This film is part of Free
They Forgot to Read the Directions
The 20s elite let their guard down... Amateur antics from media baron Lord Beaverbrook and friends, including HG Wells and Rebecca West.
This amateur black comedy offers revealing insights into some of Britain's 1920s elite. Shot at the majestic Surrey home of media magnate Lord Beaverbrook, it features a cast and crew of his celebrity friends. The racist and sexist attitudes on display here aren't so surprising coming from Daily Express proprietor Beaverbrook, who would a decade later be a prominent voice for appeasing Hitler. But more curious is the involvement of socialist HG Wells and pioneering feminist Rebecca West - who is credited with the ('ironic'?) script.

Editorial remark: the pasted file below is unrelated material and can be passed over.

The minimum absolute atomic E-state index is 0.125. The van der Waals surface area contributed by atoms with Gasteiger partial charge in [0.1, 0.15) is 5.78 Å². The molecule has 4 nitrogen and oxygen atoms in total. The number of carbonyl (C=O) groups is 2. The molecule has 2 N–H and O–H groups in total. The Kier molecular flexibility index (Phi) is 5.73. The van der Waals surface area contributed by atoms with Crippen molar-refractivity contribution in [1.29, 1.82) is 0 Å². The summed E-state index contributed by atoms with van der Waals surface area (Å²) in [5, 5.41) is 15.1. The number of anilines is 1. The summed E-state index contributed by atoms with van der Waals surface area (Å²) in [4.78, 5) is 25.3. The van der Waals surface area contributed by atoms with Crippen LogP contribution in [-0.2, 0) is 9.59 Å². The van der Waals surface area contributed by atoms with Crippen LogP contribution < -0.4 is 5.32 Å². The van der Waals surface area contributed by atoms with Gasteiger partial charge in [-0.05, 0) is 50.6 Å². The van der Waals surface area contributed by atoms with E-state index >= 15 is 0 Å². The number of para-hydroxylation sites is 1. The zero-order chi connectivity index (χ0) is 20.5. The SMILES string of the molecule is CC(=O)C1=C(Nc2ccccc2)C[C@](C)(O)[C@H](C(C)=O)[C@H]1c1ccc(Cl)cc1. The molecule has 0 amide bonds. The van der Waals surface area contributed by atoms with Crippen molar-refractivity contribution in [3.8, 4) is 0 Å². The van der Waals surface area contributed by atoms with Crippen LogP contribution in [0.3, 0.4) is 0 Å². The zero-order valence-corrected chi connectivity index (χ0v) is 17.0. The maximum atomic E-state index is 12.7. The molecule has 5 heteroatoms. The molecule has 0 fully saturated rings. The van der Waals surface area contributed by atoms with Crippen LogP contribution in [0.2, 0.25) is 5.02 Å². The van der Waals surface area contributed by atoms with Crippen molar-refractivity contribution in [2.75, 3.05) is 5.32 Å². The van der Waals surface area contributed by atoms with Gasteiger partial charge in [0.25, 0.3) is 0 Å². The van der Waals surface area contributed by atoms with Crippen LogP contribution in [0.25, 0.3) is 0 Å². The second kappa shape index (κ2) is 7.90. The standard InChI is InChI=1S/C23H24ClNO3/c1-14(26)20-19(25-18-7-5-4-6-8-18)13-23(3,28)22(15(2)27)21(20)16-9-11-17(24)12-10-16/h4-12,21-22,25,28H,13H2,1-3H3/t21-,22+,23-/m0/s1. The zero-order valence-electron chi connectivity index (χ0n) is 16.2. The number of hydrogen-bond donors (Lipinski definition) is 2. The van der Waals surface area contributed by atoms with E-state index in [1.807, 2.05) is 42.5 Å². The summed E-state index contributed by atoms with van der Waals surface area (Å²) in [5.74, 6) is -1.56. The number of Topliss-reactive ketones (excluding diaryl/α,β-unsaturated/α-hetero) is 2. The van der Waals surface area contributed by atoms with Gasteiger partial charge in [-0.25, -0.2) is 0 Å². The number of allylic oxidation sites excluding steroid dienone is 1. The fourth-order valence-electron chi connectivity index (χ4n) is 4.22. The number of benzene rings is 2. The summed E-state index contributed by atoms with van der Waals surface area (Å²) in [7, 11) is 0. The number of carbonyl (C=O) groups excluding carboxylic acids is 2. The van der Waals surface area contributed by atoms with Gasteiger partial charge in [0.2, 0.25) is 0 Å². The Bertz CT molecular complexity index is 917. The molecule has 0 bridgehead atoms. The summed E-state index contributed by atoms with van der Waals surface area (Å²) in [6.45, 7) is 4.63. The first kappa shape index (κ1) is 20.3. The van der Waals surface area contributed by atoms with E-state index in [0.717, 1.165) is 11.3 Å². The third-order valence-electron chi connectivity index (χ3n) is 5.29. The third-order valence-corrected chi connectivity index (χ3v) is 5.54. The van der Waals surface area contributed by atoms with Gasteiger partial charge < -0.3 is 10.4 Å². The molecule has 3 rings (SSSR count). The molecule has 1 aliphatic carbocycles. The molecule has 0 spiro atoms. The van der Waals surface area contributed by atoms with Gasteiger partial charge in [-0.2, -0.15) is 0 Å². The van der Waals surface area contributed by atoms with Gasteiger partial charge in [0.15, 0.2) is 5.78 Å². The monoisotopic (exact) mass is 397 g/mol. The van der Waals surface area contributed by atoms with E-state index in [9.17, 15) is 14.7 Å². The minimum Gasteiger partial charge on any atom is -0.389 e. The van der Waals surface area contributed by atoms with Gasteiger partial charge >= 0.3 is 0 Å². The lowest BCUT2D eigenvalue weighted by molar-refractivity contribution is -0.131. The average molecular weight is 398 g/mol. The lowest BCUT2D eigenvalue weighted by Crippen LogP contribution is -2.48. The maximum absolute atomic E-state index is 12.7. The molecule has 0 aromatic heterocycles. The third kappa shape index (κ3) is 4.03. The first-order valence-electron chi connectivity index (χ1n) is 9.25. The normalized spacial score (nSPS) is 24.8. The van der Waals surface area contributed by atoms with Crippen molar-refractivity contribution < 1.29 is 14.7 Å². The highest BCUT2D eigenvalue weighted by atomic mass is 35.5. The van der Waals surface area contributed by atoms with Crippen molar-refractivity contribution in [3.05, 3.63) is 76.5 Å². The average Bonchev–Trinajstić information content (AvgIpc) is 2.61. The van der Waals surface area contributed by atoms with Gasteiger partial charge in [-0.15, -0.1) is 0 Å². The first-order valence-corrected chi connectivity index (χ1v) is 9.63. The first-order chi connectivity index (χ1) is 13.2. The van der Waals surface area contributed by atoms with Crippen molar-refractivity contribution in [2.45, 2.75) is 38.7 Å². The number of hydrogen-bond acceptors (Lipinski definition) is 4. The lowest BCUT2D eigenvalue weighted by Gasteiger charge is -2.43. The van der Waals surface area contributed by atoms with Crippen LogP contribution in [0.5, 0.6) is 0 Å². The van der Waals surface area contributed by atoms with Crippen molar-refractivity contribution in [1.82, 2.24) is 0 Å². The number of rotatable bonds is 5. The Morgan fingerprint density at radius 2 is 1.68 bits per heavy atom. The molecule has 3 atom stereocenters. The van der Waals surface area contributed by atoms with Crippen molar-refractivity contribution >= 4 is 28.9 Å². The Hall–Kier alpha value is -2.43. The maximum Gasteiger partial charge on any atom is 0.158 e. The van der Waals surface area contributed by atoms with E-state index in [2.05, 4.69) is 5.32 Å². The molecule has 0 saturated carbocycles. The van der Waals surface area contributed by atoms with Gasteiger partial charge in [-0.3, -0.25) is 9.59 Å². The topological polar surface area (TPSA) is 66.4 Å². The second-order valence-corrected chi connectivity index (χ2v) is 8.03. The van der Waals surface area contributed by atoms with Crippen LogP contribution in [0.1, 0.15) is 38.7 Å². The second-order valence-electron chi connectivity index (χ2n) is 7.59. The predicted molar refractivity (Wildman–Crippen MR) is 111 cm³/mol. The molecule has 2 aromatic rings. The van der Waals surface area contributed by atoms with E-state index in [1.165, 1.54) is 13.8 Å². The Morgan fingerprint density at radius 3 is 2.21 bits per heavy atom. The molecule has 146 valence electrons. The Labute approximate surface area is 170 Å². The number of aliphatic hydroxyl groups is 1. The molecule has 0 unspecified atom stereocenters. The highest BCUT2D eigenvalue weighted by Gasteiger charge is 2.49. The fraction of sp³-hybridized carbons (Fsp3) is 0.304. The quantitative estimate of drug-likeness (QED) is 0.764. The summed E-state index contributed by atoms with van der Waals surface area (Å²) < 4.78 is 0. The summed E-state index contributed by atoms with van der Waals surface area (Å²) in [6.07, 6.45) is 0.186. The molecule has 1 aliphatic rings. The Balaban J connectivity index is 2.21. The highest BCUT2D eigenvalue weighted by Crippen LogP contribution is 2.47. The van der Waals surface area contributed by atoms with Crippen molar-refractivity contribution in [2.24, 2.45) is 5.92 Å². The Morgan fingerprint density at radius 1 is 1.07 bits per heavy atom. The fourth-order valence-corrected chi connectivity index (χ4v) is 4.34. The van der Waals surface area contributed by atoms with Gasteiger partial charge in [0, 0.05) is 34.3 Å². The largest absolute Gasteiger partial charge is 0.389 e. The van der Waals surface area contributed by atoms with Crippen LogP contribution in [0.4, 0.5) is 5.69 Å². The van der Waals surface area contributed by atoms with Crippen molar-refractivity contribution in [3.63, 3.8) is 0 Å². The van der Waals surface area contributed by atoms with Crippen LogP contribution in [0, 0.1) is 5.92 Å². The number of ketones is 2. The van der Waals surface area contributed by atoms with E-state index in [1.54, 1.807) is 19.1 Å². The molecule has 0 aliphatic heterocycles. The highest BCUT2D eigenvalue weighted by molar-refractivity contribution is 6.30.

In what might seem another sign of the relaxed upper-crust morality of the time, Rebecca West had by this time ended a long-term love affair with Wells and is thought to have also had an affair with Beaverbrook. Rebecca West's calling as a novelist rather than a screenwriter is clear from the often amusing but rather wordy intertitles, and the in-jokes inevitably lose something in translation. One reference that can be cleared up is the use of Yadil to cure the poisoned wives. Yadil Antiseptic Jelly was a 'wonder drug' widely advertised after the post-WWI flu epidemic, but in 1924 a chemist discovered it was basically scented formaldehyde. The film was produced on professional 35mm stock for private screenings in the gardens of Beaverbrook's palatial Cherkley Court home, near Leatherhead.